How I Write

What’s in Mrs. Hale Receipts for the Millions 1857?

4108. Never be guilty of falsehood by the pen; it is premediated sin, and seems worse than falsehood of speech.

My long time writerly friend, Heidi Thomas, has invited me to this “How I Write” blog post relay. Heidi is an award winning author of the  Cowgirl Dreams series. Follow the Dream, the second in the series, was the 2011 Willa Award winner for YA fiction. This coming fall, September 2, 2014, Globe Pequot Press will publish Cowgirl Up: A History of Rodeo Women, a non-fiction work. In addition to writing, Heidi is an editor and former journalist. She lives in Prescott, Arizona.

Now for four questions I’m to answer:

1)What am I working on?

I write historical novels. My first two published novels, Tree Soldier and Timber Rose are set in the Pacific NW in the early part of the 20th century. A third unpublished novel is set here in the 1860s. Another novel in final stages for publication is set in Norway during WW II. I’m currently working on an entirely new novel set in the Pacific NW during the Civil War. I’m basing the protag on some aspects of my great-grandfather who was a Union surgeon. He was at the Battle of Gettysburg, the starting place of this new novel. Having a great time researching the medical corps and the movers and players out in the Pacific NW. The Surgeon General who would have promoted my ancestor to full surgeon in January 1865 served at Fort Vancouver, Washington Territory.

2) How does my work differ from others of its genre?

All historical fiction has its own place and time. I’ve chosen to write about the Pacific Northwest in the early 20th century and in the mid-19th century. Both periods were in dynamic times though it may not be on the radar of national history. Yet at the same time, what happened out here was important. Lewis and Clark came here. The early American fur trade was here which led to an American presences on the Pacific coast. And finally, the settlement of the San Juan Islands in 1859 led to a confrontation with the British Empire over a water boundary dispute. So there is a good deal to write about. I think the region is underrepresented and could use some good storytelling.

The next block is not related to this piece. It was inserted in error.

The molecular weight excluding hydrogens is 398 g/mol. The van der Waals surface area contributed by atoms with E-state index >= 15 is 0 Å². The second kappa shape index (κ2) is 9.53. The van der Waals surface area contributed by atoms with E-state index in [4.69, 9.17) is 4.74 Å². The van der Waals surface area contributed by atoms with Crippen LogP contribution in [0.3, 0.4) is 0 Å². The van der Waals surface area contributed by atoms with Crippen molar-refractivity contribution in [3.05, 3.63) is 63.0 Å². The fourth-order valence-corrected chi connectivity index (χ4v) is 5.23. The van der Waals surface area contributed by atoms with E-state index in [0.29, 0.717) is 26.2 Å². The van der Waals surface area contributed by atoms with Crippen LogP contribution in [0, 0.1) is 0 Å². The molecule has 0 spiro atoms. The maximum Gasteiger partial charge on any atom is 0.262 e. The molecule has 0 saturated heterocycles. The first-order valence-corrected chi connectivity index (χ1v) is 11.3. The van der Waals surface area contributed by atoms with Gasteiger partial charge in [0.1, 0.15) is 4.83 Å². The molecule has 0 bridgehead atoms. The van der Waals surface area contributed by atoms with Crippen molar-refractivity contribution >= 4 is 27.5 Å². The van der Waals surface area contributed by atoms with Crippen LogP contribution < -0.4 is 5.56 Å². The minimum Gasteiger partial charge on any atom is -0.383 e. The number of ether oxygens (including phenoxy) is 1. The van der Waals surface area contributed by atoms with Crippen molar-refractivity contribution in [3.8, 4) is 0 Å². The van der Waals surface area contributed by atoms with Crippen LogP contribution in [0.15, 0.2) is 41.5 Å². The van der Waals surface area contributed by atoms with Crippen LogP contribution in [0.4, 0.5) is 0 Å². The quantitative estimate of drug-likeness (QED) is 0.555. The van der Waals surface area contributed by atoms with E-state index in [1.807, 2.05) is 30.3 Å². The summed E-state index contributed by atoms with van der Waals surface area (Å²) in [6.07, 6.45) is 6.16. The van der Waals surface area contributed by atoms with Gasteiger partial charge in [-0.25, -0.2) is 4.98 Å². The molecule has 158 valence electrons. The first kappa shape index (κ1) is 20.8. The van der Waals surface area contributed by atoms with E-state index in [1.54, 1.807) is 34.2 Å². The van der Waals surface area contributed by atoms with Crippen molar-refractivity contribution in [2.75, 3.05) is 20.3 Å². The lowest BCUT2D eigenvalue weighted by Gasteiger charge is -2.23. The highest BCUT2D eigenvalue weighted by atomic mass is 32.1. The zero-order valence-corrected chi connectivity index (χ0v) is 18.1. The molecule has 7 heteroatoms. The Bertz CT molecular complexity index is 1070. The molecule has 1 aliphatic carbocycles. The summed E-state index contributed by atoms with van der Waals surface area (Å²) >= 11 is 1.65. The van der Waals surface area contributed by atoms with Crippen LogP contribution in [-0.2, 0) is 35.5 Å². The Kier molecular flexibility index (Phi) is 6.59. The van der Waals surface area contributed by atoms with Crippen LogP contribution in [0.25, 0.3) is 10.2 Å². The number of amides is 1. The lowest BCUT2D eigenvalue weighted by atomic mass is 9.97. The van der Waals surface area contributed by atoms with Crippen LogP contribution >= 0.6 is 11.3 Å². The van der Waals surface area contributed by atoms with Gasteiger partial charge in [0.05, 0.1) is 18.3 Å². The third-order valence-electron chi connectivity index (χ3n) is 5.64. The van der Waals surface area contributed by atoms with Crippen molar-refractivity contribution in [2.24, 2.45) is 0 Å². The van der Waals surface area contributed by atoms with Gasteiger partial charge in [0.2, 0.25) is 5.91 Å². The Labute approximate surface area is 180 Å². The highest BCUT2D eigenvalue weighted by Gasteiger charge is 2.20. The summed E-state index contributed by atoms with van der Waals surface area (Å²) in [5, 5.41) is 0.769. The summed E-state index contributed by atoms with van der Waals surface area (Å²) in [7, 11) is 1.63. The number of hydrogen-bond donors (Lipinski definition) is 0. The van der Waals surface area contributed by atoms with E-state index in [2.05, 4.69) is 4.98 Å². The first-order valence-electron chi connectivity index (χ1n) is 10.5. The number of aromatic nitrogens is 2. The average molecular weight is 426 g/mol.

3) Why do I write what I do?

I think that I am genuinely curious about things. Having grown up on stories handed down through four generations of women in my family pioneering the West, my New England ancestor my nana researched for years in 1638 Newburyport and later the journals and letters of my great-grandfather, I always wanted to know what people felt about the major events that happened around them. I imagined those times early on. I have a degree in American history and a fine arts degree in textiles which fits in nicely as I have always been interested in how things are made and work. I reenact and demonstrate 19th century foodways. I guess you can say I’m history all the time and write about it.

4) How does my writing process work?
Often I get an idea from something I’ve read or maybe an interest in a family story.